Bare-metal programming is a term for programming that operates without various layers of abstraction or, as some experts describe it, "without an operating system supporting it." Bare-metal programming interacts with a system at the hardware level, taking into account the specific build of the hardware.
Data communications equipment (DCE) refers to computer hardware devices used to establish, maintain and terminate communication network sessions between a data source and its destination. DCE is connected to the data terminal equipment (DTE) and data transmission circuit (DTC) to convert transmission signals. IT vendors may also refer to data communications equipment as data circuit-terminating equipment or data carrier equipment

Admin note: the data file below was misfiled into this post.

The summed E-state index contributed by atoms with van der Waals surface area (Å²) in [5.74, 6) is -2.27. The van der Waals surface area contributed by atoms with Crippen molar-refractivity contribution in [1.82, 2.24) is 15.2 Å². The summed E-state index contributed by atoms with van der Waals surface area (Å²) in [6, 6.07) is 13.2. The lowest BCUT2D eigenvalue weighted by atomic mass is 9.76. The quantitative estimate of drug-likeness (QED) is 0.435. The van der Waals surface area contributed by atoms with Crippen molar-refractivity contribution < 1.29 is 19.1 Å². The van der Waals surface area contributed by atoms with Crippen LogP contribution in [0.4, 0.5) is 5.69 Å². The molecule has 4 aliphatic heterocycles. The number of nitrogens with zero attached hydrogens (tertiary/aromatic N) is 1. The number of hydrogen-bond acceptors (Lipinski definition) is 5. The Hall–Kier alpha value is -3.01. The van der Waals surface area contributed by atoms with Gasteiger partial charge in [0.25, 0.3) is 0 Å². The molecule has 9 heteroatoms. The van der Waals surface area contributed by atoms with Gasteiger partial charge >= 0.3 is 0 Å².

A modem is a typical example of data communications equipment. In general, data communications equipment is used to perform signal exchange, coding and line clocking tasks as a part of intermediate equipment or DTE. Some additional interfacing electronic equipment may also be needed to pair the DTE with a transmission channel or to connect a circuit to the DTE. DCE and DTE are often confused with each other, but these are two different device types that are interlinked with an RS-232 serial line. DTE and DCE connectors are wired differently if a single straight cable is employed. DCE generates internal clock signals, while DTE works with externally provided signals. Without employing a modem, the DCE and DTE can be connected through a crossable cable medium like a null modem for Ethernet or typical RS-232 serial line. Many modems are DCE, while the computer terminal is DTE.
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